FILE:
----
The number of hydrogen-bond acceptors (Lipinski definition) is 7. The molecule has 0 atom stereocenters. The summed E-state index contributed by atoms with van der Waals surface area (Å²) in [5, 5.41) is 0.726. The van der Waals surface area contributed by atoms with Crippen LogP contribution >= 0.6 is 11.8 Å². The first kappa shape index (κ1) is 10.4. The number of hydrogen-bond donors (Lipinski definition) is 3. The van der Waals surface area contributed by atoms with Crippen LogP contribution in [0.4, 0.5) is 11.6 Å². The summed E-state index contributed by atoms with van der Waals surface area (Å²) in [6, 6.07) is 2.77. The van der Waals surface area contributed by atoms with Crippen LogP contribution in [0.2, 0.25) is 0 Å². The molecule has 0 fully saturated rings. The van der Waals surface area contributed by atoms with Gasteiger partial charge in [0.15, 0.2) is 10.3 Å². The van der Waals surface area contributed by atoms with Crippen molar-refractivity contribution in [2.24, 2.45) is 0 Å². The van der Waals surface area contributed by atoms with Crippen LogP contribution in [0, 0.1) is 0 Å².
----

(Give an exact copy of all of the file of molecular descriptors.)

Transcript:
The number of hydrogen-bond acceptors (Lipinski definition) is 7. The molecule has 0 atom stereocenters. The summed E-state index contributed by atoms with van der Waals surface area (Å²) in [5, 5.41) is 0.726. The van der Waals surface area contributed by atoms with Crippen LogP contribution >= 0.6 is 11.8 Å². The first kappa shape index (κ1) is 10.4. The number of hydrogen-bond donors (Lipinski definition) is 3. The van der Waals surface area contributed by atoms with Crippen LogP contribution in [0.4, 0.5) is 11.6 Å². The summed E-state index contributed by atoms with van der Waals surface area (Å²) in [6, 6.07) is 2.77. The van der Waals surface area contributed by atoms with Crippen LogP contribution in [0.2, 0.25) is 0 Å². The molecule has 0 fully saturated rings. The van der Waals surface area contributed by atoms with Gasteiger partial charge in [0.15, 0.2) is 10.3 Å². The van der Waals surface area contributed by atoms with Crippen molar-refractivity contribution in [2.24, 2.45) is 0 Å². The van der Waals surface area contributed by atoms with Crippen LogP contribution in [0, 0.1) is 0 Å².